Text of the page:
February 18, 2020

A Passover Story

The men were too tired for love,

Or maybe they were ashamed of their longing,

Dirty as they were with work they hated

And other men’s contempt.

Safer to pretend they wanted nothing

And needed even less.

The women were tired, too,

But they could see the future

In that way that only a woman

Who desperately wants a child can see,

A fiery laser vision which is

Its own superpower.

And so the women made a miracle.

They caught fish, heated water,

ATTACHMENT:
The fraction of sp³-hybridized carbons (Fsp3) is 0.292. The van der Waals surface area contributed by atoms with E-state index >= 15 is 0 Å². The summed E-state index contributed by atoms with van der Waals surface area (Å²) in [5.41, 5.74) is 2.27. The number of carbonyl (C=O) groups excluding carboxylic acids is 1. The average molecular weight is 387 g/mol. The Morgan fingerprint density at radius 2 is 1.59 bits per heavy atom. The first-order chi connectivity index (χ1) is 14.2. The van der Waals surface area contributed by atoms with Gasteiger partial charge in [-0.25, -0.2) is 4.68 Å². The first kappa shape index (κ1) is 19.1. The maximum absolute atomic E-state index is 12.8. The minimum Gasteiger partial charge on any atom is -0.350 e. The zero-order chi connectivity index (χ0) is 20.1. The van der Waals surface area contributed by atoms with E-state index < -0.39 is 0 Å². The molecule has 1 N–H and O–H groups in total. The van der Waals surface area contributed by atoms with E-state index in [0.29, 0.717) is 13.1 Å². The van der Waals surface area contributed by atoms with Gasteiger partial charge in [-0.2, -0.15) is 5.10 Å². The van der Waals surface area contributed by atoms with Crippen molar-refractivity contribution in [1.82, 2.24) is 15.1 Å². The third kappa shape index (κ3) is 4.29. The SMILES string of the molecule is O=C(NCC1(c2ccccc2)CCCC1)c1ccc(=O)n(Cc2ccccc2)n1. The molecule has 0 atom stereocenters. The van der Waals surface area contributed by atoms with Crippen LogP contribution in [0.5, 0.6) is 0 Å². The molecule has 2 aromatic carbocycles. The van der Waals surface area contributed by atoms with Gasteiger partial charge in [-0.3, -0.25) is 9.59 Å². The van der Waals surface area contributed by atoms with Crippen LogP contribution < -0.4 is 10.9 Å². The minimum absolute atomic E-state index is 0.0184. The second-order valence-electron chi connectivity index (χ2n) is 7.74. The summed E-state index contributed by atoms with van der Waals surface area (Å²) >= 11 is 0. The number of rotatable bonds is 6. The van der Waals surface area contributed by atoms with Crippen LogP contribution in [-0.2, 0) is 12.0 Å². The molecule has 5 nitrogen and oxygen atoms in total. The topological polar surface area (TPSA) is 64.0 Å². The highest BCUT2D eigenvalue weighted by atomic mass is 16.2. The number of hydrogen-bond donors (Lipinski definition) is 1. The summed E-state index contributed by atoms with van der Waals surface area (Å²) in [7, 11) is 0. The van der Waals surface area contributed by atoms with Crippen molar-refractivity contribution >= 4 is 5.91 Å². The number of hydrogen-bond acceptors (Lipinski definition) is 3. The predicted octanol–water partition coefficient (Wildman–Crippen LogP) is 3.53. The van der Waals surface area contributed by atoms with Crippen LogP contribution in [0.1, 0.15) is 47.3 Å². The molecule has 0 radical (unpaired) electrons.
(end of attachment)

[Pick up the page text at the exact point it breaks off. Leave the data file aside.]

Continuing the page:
Teased, beckoned, held small brass mirrors.

Later, after the babies came, after the Exodus,

They would melt those mirrors into

A sacred bowl for the Tabernacle.

For they knew, as any woman who wants

A child knows, that the mess of the body is holy,

And shame is a curtain over truth,

And love incinerates perfection.

So come, my love, sit with me beneath the apple tree.

You are the center of the world.

Tell me what you want,

Even if you have to whisper.

What’s the point in hiding,

When soon enough we’ll all be gone?

Alicia Jo Rabins is a writer, musician and Torah teacher. Her most recent book of poetry is “Fruit Geode” (Augury Books).